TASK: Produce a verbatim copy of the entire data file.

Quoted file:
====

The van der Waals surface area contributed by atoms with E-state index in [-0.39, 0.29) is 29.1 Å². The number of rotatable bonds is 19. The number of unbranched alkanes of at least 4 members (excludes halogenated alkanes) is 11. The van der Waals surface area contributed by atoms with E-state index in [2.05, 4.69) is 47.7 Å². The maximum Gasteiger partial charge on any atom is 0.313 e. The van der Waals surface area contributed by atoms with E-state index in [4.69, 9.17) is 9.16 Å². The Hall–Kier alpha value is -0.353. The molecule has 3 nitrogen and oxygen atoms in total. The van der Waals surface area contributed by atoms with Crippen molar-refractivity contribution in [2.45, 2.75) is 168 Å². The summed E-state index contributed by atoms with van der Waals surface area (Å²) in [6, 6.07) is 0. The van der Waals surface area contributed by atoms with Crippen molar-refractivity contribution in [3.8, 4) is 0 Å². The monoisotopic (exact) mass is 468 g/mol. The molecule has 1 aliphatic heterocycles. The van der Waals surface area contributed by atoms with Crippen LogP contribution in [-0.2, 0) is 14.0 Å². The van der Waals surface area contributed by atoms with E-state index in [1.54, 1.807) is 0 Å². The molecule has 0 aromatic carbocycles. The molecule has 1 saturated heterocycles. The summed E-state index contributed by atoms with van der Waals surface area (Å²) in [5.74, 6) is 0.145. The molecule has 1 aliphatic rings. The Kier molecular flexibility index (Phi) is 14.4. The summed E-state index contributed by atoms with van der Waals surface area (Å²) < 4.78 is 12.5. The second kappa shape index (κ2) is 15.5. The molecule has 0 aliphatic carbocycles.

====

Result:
The van der Waals surface area contributed by atoms with E-state index in [-0.39, 0.29) is 29.1 Å². The number of rotatable bonds is 19. The number of unbranched alkanes of at least 4 members (excludes halogenated alkanes) is 11. The van der Waals surface area contributed by atoms with E-state index in [2.05, 4.69) is 47.7 Å². The maximum Gasteiger partial charge on any atom is 0.313 e. The van der Waals surface area contributed by atoms with E-state index in [4.69, 9.17) is 9.16 Å². The Hall–Kier alpha value is -0.353. The molecule has 3 nitrogen and oxygen atoms in total. The van der Waals surface area contributed by atoms with Crippen molar-refractivity contribution in [2.45, 2.75) is 168 Å². The summed E-state index contributed by atoms with van der Waals surface area (Å²) in [6, 6.07) is 0. The van der Waals surface area contributed by atoms with Crippen molar-refractivity contribution in [3.8, 4) is 0 Å². The monoisotopic (exact) mass is 468 g/mol. The molecule has 1 aliphatic heterocycles. The van der Waals surface area contributed by atoms with Crippen LogP contribution in [-0.2, 0) is 14.0 Å². The van der Waals surface area contributed by atoms with E-state index in [1.54, 1.807) is 0 Å². The molecule has 0 aromatic carbocycles. The molecule has 1 saturated heterocycles. The summed E-state index contributed by atoms with van der Waals surface area (Å²) in [5.74, 6) is 0.145. The molecule has 1 aliphatic rings. The Kier molecular flexibility index (Phi) is 14.4. The summed E-state index contributed by atoms with van der Waals surface area (Å²) < 4.78 is 12.5. The second kappa shape index (κ2) is 15.5. The molecule has 0 aliphatic carbocycles.